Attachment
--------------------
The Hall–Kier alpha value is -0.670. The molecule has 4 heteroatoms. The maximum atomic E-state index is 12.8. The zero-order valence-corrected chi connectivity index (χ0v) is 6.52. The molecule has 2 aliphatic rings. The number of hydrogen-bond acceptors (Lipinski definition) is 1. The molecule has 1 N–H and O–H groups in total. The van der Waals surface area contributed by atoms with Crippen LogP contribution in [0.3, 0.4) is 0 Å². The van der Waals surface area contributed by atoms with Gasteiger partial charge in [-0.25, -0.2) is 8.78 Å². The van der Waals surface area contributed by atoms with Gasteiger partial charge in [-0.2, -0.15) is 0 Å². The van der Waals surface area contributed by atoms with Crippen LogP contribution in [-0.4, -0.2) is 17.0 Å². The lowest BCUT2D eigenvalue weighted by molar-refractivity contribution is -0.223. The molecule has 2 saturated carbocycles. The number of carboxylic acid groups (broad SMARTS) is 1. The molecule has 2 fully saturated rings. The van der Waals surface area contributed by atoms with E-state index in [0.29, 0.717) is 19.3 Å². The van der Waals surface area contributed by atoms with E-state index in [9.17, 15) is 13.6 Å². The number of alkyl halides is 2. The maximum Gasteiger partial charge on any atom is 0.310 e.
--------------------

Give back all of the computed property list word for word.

The Hall–Kier alpha value is -0.670. The molecule has 4 heteroatoms. The maximum atomic E-state index is 12.8. The zero-order valence-corrected chi connectivity index (χ0v) is 6.52. The molecule has 2 aliphatic rings. The number of hydrogen-bond acceptors (Lipinski definition) is 1. The molecule has 1 N–H and O–H groups in total. The van der Waals surface area contributed by atoms with Crippen LogP contribution in [0.3, 0.4) is 0 Å². The van der Waals surface area contributed by atoms with Gasteiger partial charge in [-0.25, -0.2) is 8.78 Å². The van der Waals surface area contributed by atoms with Gasteiger partial charge in [-0.2, -0.15) is 0 Å². The van der Waals surface area contributed by atoms with Crippen LogP contribution in [-0.4, -0.2) is 17.0 Å². The lowest BCUT2D eigenvalue weighted by molar-refractivity contribution is -0.223. The molecule has 2 saturated carbocycles. The number of carboxylic acid groups (broad SMARTS) is 1. The molecule has 2 fully saturated rings. The van der Waals surface area contributed by atoms with E-state index in [0.29, 0.717) is 19.3 Å². The van der Waals surface area contributed by atoms with E-state index in [9.17, 15) is 13.6 Å². The number of alkyl halides is 2. The maximum Gasteiger partial charge on any atom is 0.310 e.